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Kumar, Narendra Associate Professor


1. Obesity associated metabolic syndrome (MetS) is both a US and a worldwide epidemic and a major burden to healthcare system. Chronic low-grade inflammation (CLGI) is a well-established characteristic of the obese-human condition and though, the gastrointestinal (GI) mucosa is the first tissue that interacts with dietary components and luminal microbiota both of which are known to regulate obesity, the research on the role of GI-mucosa in obesity associated MetS is lacking. Findings from my lab support a key role of Janus kinase 3 (Jak3), a non-receptor tyrosine kinase, in intestinal and systemic CLGI associated obesity and diabetes in both an animal-model and in humans. Our publications, and unpublished data indicate that Jak3 regulates; colonic and systemic CLGI, and multiple symptoms of metabolic syndrome. Our goal is to determine the associated underlying mechanisms. Our current focus is on tissue-specific roles of Jak3 and associated signaling complexes in CLGI-onset as a precursor for; (a) obesity and diabetes, (b) Obesity and Alzheimer's disease, and (c) inflammatory bowel disease.

2. Inflammatory bowel disease (IBD) that includes Crohn's disease and Ulcerative colitis is a chronic inflammatory condition of gastrointestinal tract. Annual death from these diseases are over 70,000.00, and the incidences of new cases have been rising over the years. Because the repairs of intestinal mucosa (Restitution) are compromised during IBD, the research focus of our lab is to dissect the roles of intestinal epithelial, intestinal immune cells and gut microbiota in mucosal restitution. Our lab was pioneered the functions of Jak3 in intestinal epithelial mucosa. We show that IL-2 (a cytokine produced during intestinal inflammation) promotes mucosal wound repair through Jak3 complexed with villin, ShcA, and ?-catenin. Studies are underway to define the tissue-specific Jak3-mediated signaling pathways that regulate CLGI as a precursor for the onset of IBD.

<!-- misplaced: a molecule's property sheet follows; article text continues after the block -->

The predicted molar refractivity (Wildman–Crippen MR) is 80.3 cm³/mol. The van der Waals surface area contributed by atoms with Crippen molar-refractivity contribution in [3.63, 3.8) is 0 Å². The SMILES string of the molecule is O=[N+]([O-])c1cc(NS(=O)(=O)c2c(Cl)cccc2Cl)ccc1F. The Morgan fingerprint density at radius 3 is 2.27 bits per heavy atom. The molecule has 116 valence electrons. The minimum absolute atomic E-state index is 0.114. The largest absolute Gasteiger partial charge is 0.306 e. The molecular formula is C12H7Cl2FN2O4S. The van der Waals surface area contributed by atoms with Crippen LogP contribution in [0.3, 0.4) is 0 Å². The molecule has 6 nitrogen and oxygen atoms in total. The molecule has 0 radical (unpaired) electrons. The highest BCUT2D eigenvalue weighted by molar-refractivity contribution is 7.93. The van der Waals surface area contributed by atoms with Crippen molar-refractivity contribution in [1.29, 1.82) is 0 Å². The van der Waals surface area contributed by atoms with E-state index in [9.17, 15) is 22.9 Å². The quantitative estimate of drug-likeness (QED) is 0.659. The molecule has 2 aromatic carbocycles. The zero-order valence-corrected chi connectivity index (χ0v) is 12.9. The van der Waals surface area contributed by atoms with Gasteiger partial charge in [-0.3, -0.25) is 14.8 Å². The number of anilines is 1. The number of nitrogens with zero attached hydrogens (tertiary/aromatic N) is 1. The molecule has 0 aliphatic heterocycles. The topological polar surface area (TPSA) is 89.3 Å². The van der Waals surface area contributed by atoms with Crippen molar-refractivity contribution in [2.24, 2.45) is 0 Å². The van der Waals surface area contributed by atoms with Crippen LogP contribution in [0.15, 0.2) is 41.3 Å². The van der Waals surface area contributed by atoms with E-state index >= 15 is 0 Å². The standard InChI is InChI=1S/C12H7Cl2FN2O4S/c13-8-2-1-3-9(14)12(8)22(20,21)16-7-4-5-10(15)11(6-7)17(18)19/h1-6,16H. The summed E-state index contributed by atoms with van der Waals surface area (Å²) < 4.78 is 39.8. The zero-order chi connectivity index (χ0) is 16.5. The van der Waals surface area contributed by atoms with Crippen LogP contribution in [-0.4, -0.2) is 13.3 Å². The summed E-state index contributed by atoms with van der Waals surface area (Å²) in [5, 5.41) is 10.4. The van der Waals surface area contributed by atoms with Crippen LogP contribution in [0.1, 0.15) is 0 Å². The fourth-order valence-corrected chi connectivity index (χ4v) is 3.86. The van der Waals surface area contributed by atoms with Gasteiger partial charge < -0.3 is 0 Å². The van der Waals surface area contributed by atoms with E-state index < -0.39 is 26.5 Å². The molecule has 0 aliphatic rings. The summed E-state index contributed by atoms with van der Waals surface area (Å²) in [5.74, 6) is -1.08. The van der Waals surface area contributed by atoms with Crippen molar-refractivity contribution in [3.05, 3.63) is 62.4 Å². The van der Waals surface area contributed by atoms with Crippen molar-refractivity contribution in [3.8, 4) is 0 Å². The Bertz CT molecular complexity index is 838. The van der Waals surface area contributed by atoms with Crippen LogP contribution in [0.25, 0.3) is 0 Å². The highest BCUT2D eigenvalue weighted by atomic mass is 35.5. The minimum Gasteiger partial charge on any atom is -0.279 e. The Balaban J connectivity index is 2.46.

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  • Associate Professor